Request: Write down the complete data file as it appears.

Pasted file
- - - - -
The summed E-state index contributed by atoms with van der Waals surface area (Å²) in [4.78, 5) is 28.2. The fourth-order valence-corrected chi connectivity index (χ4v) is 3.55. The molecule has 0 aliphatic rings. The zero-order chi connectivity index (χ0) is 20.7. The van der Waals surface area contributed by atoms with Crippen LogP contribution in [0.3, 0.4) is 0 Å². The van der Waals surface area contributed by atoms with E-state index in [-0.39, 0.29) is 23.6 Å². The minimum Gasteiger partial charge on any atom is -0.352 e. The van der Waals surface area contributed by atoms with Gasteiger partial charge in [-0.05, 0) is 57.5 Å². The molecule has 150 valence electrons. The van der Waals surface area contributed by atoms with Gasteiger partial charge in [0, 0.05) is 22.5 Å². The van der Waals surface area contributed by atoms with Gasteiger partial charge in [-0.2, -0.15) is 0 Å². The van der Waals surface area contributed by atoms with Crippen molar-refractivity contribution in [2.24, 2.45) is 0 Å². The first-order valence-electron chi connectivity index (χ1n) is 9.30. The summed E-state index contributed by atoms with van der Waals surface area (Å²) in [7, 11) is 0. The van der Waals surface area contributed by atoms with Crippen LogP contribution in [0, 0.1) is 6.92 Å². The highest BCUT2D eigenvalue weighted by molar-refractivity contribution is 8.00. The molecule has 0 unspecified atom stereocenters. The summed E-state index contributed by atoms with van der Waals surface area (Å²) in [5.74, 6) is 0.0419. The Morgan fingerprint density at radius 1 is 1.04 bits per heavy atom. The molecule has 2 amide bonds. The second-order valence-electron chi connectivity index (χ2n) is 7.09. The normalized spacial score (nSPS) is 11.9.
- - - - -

The summed E-state index contributed by atoms with van der Waals surface area (Å²) in [4.78, 5) is 28.2. The fourth-order valence-corrected chi connectivity index (χ4v) is 3.55. The molecule has 0 aliphatic rings. The zero-order chi connectivity index (χ0) is 20.7. The van der Waals surface area contributed by atoms with Crippen LogP contribution in [0.3, 0.4) is 0 Å². The van der Waals surface area contributed by atoms with E-state index in [-0.39, 0.29) is 23.6 Å². The minimum Gasteiger partial charge on any atom is -0.352 e. The van der Waals surface area contributed by atoms with Gasteiger partial charge in [-0.05, 0) is 57.5 Å². The molecule has 150 valence electrons. The van der Waals surface area contributed by atoms with Gasteiger partial charge in [0, 0.05) is 22.5 Å². The van der Waals surface area contributed by atoms with Gasteiger partial charge in [-0.2, -0.15) is 0 Å². The van der Waals surface area contributed by atoms with Crippen molar-refractivity contribution in [2.24, 2.45) is 0 Å². The first-order valence-electron chi connectivity index (χ1n) is 9.30. The summed E-state index contributed by atoms with van der Waals surface area (Å²) in [7, 11) is 0. The van der Waals surface area contributed by atoms with Crippen LogP contribution in [0, 0.1) is 6.92 Å². The highest BCUT2D eigenvalue weighted by molar-refractivity contribution is 8.00. The molecule has 0 unspecified atom stereocenters. The summed E-state index contributed by atoms with van der Waals surface area (Å²) in [5.74, 6) is 0.0419. The Morgan fingerprint density at radius 1 is 1.04 bits per heavy atom. The molecule has 2 amide bonds. The second-order valence-electron chi connectivity index (χ2n) is 7.09. The normalized spacial score (nSPS) is 11.9.